AUTHOR

Edzard Ernst

16 Articles
Edzard Ernst is Emeritus Professor of Complementary Medicine at the Peninsula School of Medicine, University of Exeter. He is the author of ten books on complementary and alternative medicine.

Homeopathy goes nuclear: how the homeopathic industry remains detached from reality

Homeopaths around the world are offering remedies to protect against radiation, petitioning the WHO, and calling for wider use of their inert sugar pills

Charles, Prince of Wales: the alternative prince

For decades, Prince Charles - subject of a new unauthorised biography - has been one of the most persistent champions of alternative medicine in the world

The erroneous assumptions of so-called alternative medicine: The test of time

Proponents of so-called alternative medicine point to the age of their therapies, wrongly assuming that just because something has 'stood the test of time', it must work.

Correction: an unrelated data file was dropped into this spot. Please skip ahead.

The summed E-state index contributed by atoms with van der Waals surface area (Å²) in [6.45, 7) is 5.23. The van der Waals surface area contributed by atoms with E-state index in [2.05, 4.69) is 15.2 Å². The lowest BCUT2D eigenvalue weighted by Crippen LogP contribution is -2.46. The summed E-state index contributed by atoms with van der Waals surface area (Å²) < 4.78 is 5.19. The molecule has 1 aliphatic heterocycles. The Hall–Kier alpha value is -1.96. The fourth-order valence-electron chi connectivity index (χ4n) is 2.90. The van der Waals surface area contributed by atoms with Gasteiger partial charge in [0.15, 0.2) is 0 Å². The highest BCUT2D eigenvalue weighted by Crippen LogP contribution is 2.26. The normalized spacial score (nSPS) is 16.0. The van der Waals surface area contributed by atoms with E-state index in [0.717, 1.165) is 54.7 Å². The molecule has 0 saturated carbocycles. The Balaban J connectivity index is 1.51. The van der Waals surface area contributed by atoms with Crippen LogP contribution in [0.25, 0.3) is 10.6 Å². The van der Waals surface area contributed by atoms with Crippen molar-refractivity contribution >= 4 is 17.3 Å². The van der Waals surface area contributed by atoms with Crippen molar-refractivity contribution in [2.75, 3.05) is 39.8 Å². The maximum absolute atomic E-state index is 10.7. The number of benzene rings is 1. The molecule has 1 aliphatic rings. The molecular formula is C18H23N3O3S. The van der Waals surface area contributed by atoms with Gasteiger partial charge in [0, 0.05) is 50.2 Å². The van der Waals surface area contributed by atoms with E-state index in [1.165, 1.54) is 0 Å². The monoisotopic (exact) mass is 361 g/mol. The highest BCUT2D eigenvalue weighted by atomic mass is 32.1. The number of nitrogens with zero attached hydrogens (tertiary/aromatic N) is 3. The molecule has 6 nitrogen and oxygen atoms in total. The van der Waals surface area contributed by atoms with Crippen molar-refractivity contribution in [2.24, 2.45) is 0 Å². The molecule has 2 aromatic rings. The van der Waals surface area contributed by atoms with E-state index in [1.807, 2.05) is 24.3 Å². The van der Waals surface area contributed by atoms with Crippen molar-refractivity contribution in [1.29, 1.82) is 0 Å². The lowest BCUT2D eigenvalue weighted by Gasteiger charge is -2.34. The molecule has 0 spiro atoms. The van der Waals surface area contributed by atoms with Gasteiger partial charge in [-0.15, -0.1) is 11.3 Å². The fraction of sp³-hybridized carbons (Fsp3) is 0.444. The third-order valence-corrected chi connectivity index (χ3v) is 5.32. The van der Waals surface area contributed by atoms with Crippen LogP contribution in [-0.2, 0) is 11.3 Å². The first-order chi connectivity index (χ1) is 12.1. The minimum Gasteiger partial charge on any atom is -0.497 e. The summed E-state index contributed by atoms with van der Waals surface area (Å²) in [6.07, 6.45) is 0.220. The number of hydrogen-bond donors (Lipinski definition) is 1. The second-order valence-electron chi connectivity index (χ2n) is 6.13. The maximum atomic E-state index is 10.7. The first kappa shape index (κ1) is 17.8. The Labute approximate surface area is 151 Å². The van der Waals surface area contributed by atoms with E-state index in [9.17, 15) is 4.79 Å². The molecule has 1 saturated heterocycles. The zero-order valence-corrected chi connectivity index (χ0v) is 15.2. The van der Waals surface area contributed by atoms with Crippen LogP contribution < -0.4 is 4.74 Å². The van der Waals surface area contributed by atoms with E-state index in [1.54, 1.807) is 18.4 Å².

The erroneous assumptions of so-called alternative medicine: Root causes

So-called alternative medicine practitioners are always keen to tell their patients they treat the root cause of disease - in reality, nothing could be further from the truth

The curious rise in the popularity of osteopathy in France

The number of osteopaths in France has more than tripled since 2010, despite there being no evidence that osteopathy is remotely effective.

When it comes to research, so-called alternative medicine is hostile to progress

Researchers who demonstrate alt-med to be ineffective are routinely, personally attacked - because practitioners are looking for vindication, not truth

The UK’s plan to please India by promoting Ayurvedic medicine puts politics ahead of science

In another attempt to please the Indian government, our politicians want us to use more Ayurvedic medicine - this time, they should listen to the science

Despite what Prince Charles thinks, homeopathy is not the answer to antibiotic resistance

Conditions that clear without antibiotics aren't proof that homeopathy works, but that some infections can clear up on their own

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